Author: Suzaan Boettger

Publisher: Univ of California Press

ISBN: 0520241169

Category: Art, Modern

Page: 340

View: 586

Her examination of Earthworks relationship to the ecology movement perceptively corrects a popular misconception about the artists goals while acknowledging the social and cultural complexities of the period."

True Colors

True Colors

Author: Anthony Haden-Guest

Publisher: Atlantic Monthly Press

ISBN: 0871137259

Category: Art

Page: 404

View: 253

The Colors covers the past three decades of the American art scene, a period during which the prevailing artistic fashion has shifted as often as the focus of the Whitney Biennial, when art and money, talent and celebrity have often been confused. During this period, figures such as Julian Schnabel, Jeff Koons, and Keith Haring have crossed over from the rarefied world of high art into popular culture, and art dealers, like Hollywood power agents, have often claimed as much attention as those they represented. Anthony Haden-Guest has moved within this world, known the players, and delivers here an authoritative and deliciously inside account.Focusing on the lives and personalities of the art world's main players, and with a sure critical component, Haden-Guest gives us vivid portraits of the period's key artists as they strive to fulfill their ambitions. He does justice as well to the machinations of those who have come to control the larger drama -- the dealers, collectors, and museum curators. Filled with incredible anecdotes, dramatically told stories, and subtle critical assessments, True Colors tells the story of the art world that we have never heard before.

The New Monuments and the End of Man

The New Monuments and the End of Man

Author: Robert Slifkin

Publisher: Princeton University Press

ISBN: 9780691192529

Category: Architecture

Page: 249

View: 661

How leading American artists reflected on the fate of humanity in the nuclear era through monumental sculpture In the wake of the atomic bombings of Japan in 1945, artists in the United States began to question what it meant to create a work of art in a world where humanity could be rendered extinct by its own hand. The New Monuments and the End of Man examines how some of the most important artists of postwar America revived the neglected tradition of the sculptural monument as a way to grapple with the cultural and existential anxieties surrounding the threat of nuclear annihilation. Robert Slifkin looks at such iconic works as the industrially evocative welded steel sculptures of David Smith, the austere structures of Donald Judd, and the desolate yet picturesque earthworks of Robert Smithson. Transforming how we understand this crucial moment in American art, he traces the intersections of postwar sculptural practice with cybernetic theory, science-fiction cinema and literature, and the political debates surrounding nuclear warfare. Slifkin identifies previously unrecognized affinities of the sculpture of the 1940s and 1950s with the minimalism and land art of the 1960s and 1970s, and acknowledges the important contributions of postwar artists who have been marginalized until now, such as Raoul Hague, Peter Grippe, and Robert Mallary. Strikingly illustrated throughout, The New Monuments and the End of Man spans the decades from Hiroshima to the Fall of Saigon, when the atomic bomb cast its shadow over American art.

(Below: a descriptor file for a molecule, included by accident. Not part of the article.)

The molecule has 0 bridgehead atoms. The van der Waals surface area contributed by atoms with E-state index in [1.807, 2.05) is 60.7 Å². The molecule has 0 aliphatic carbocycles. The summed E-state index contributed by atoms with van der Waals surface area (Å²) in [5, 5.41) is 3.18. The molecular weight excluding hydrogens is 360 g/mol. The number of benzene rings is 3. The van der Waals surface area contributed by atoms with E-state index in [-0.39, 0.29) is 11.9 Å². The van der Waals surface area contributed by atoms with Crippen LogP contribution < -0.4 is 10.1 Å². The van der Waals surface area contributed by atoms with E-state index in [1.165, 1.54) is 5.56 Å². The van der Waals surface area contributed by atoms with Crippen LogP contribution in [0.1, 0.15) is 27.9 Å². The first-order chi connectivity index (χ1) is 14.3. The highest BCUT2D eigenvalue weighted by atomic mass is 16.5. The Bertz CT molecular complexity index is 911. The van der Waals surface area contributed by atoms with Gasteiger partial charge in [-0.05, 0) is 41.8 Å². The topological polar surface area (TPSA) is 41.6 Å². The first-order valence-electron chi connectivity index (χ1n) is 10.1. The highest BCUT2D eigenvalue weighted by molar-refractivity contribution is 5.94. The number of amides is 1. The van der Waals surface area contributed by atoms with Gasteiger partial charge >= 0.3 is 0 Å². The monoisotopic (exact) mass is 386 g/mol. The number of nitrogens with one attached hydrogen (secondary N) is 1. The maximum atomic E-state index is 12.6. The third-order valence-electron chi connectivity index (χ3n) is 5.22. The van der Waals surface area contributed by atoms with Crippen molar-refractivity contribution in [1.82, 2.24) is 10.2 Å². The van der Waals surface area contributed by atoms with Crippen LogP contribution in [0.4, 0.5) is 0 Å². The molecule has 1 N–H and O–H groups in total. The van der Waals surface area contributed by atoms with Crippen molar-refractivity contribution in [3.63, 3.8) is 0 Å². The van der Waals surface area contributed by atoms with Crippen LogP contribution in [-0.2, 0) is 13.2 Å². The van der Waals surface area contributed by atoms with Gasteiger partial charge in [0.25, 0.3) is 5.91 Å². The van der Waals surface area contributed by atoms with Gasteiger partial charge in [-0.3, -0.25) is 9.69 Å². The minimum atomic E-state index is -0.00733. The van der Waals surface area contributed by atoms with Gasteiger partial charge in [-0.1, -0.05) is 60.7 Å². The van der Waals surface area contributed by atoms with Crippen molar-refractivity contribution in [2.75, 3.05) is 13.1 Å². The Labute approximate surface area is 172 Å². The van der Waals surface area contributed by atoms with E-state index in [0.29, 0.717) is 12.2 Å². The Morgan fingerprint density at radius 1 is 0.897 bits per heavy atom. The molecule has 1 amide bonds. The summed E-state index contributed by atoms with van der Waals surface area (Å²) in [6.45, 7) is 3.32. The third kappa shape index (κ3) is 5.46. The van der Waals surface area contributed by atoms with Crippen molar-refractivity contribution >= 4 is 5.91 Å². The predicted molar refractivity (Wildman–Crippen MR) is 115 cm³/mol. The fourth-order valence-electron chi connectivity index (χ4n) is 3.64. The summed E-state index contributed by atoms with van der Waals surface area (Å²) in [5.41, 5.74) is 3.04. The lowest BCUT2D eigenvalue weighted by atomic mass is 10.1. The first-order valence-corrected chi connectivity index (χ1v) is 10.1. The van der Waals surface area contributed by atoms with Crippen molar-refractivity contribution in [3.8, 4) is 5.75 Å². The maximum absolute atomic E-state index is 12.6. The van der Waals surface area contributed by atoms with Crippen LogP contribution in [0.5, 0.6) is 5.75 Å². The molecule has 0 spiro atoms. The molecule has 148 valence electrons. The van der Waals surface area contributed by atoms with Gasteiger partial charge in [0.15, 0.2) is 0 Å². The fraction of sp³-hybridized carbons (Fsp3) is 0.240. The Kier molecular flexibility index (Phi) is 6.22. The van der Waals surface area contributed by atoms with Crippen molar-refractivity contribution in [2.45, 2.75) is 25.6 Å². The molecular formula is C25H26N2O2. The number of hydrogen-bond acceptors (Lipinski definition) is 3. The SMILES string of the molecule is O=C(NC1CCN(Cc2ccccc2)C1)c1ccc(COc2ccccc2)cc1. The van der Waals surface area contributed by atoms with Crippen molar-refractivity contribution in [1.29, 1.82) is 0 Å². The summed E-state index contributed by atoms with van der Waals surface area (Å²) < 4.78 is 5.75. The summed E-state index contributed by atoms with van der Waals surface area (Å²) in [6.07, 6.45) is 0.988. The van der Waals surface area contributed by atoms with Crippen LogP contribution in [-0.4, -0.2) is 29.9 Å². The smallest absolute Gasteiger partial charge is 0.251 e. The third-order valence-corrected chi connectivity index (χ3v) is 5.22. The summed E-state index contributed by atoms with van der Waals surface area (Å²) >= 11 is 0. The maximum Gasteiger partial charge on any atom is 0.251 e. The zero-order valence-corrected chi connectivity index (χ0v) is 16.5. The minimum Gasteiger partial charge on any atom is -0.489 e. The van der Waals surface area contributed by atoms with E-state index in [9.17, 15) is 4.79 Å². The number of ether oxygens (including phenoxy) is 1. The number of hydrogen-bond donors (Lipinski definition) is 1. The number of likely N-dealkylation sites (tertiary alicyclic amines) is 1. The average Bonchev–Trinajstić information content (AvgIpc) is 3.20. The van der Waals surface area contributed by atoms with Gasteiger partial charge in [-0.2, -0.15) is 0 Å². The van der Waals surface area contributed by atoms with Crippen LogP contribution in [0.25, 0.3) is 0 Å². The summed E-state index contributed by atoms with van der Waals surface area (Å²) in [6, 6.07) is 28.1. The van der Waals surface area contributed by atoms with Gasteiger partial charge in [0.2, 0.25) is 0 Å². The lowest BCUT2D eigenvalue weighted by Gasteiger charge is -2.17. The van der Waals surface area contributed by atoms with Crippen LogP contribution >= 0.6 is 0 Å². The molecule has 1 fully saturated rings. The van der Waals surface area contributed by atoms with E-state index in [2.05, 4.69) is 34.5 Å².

On Line

On Line

Author: Cornelia H. Butler

Publisher: The Museum of Modern Art

ISBN: 9780870707827

Category: Drawing

Page: 225

View: 773